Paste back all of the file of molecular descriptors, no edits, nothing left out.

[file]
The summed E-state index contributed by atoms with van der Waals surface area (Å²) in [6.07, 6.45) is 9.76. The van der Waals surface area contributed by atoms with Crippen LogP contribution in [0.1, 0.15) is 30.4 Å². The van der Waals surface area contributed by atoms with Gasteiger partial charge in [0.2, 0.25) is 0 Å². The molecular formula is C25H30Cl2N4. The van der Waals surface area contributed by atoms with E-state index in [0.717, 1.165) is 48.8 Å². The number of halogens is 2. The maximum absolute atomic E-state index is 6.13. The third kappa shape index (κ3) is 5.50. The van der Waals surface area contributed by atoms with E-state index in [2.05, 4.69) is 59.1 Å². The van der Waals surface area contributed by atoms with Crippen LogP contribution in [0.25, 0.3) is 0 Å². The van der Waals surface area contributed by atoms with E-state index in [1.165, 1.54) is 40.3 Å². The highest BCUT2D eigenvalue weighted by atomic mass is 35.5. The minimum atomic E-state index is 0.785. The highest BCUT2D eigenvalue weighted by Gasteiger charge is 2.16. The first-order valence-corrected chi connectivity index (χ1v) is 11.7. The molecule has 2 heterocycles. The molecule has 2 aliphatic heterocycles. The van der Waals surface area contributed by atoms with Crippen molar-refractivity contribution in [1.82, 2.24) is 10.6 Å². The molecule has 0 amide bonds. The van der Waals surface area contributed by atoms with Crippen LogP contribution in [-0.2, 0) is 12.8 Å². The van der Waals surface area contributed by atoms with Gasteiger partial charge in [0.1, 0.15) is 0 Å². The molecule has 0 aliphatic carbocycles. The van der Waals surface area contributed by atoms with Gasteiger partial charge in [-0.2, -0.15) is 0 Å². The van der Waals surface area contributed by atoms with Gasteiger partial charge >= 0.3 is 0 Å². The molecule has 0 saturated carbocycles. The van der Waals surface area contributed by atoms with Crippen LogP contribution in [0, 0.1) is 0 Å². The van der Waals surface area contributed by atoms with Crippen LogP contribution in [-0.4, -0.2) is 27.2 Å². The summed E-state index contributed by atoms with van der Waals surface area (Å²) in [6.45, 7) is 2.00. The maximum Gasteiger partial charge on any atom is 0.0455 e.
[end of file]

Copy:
The summed E-state index contributed by atoms with van der Waals surface area (Å²) in [6.07, 6.45) is 9.76. The van der Waals surface area contributed by atoms with Crippen LogP contribution in [0.1, 0.15) is 30.4 Å². The van der Waals surface area contributed by atoms with Gasteiger partial charge in [0.2, 0.25) is 0 Å². The molecular formula is C25H30Cl2N4. The van der Waals surface area contributed by atoms with E-state index in [0.717, 1.165) is 48.8 Å². The number of halogens is 2. The maximum absolute atomic E-state index is 6.13. The third kappa shape index (κ3) is 5.50. The van der Waals surface area contributed by atoms with E-state index in [2.05, 4.69) is 59.1 Å². The van der Waals surface area contributed by atoms with Crippen LogP contribution in [0.25, 0.3) is 0 Å². The van der Waals surface area contributed by atoms with E-state index in [1.165, 1.54) is 40.3 Å². The highest BCUT2D eigenvalue weighted by atomic mass is 35.5. The minimum atomic E-state index is 0.785. The highest BCUT2D eigenvalue weighted by Gasteiger charge is 2.16. The first-order valence-corrected chi connectivity index (χ1v) is 11.7. The molecule has 2 heterocycles. The molecule has 2 aliphatic heterocycles. The van der Waals surface area contributed by atoms with Crippen molar-refractivity contribution in [1.82, 2.24) is 10.6 Å². The molecule has 0 amide bonds. The van der Waals surface area contributed by atoms with Crippen LogP contribution in [-0.2, 0) is 12.8 Å². The van der Waals surface area contributed by atoms with Gasteiger partial charge in [0.1, 0.15) is 0 Å². The molecule has 0 aliphatic carbocycles. The van der Waals surface area contributed by atoms with Gasteiger partial charge in [-0.2, -0.15) is 0 Å². The van der Waals surface area contributed by atoms with Gasteiger partial charge >= 0.3 is 0 Å². The molecule has 0 saturated carbocycles. The van der Waals surface area contributed by atoms with Crippen LogP contribution in [0, 0.1) is 0 Å². The van der Waals surface area contributed by atoms with Crippen LogP contribution in [-0.4, -0.2) is 27.2 Å². The summed E-state index contributed by atoms with van der Waals surface area (Å²) in [6.45, 7) is 2.00. The maximum Gasteiger partial charge on any atom is 0.0455 e.